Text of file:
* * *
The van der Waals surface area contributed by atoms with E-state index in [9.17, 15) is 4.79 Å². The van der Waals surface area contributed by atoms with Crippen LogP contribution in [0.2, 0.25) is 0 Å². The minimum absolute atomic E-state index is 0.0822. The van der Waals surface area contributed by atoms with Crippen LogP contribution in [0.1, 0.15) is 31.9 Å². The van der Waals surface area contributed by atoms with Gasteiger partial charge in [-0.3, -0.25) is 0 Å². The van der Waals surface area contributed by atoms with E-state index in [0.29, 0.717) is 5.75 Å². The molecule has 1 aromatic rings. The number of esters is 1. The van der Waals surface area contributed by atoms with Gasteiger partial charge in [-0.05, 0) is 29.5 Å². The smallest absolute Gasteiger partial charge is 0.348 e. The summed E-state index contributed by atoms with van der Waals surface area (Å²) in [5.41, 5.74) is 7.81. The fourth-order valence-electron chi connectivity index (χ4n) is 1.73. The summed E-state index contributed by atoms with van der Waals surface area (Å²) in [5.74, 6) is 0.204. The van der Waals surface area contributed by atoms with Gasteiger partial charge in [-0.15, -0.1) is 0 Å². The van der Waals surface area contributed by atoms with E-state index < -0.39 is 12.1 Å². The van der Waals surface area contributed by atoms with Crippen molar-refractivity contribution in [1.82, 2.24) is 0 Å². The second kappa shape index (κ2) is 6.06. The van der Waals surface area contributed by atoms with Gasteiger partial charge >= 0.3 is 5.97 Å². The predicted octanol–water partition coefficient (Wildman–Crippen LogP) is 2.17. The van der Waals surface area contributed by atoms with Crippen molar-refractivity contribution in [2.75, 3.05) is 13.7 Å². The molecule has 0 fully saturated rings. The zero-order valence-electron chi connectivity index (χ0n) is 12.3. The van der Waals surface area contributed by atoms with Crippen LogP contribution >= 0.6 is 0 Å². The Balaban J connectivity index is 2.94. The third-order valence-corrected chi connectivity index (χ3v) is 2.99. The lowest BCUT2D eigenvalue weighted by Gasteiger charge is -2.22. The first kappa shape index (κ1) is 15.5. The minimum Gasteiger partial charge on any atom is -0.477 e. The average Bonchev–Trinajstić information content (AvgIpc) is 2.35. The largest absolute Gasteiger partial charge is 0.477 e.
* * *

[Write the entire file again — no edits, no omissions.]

The van der Waals surface area contributed by atoms with E-state index in [9.17, 15) is 4.79 Å². The van der Waals surface area contributed by atoms with Crippen LogP contribution in [0.2, 0.25) is 0 Å². The minimum absolute atomic E-state index is 0.0822. The van der Waals surface area contributed by atoms with Crippen LogP contribution in [0.1, 0.15) is 31.9 Å². The van der Waals surface area contributed by atoms with Gasteiger partial charge in [-0.3, -0.25) is 0 Å². The van der Waals surface area contributed by atoms with E-state index in [0.29, 0.717) is 5.75 Å². The molecule has 1 aromatic rings. The number of esters is 1. The van der Waals surface area contributed by atoms with Gasteiger partial charge in [-0.05, 0) is 29.5 Å². The smallest absolute Gasteiger partial charge is 0.348 e. The summed E-state index contributed by atoms with van der Waals surface area (Å²) in [5.41, 5.74) is 7.81. The fourth-order valence-electron chi connectivity index (χ4n) is 1.73. The summed E-state index contributed by atoms with van der Waals surface area (Å²) in [5.74, 6) is 0.204. The van der Waals surface area contributed by atoms with Gasteiger partial charge in [-0.15, -0.1) is 0 Å². The van der Waals surface area contributed by atoms with E-state index < -0.39 is 12.1 Å². The van der Waals surface area contributed by atoms with Crippen molar-refractivity contribution in [1.82, 2.24) is 0 Å². The second kappa shape index (κ2) is 6.06. The van der Waals surface area contributed by atoms with Gasteiger partial charge >= 0.3 is 5.97 Å². The predicted octanol–water partition coefficient (Wildman–Crippen LogP) is 2.17. The van der Waals surface area contributed by atoms with Crippen molar-refractivity contribution in [2.75, 3.05) is 13.7 Å². The molecule has 0 fully saturated rings. The zero-order valence-electron chi connectivity index (χ0n) is 12.3. The van der Waals surface area contributed by atoms with Crippen LogP contribution >= 0.6 is 0 Å². The Balaban J connectivity index is 2.94. The third-order valence-corrected chi connectivity index (χ3v) is 2.99. The lowest BCUT2D eigenvalue weighted by Gasteiger charge is -2.22. The first kappa shape index (κ1) is 15.5. The minimum Gasteiger partial charge on any atom is -0.477 e. The average Bonchev–Trinajstić information content (AvgIpc) is 2.35. The largest absolute Gasteiger partial charge is 0.477 e.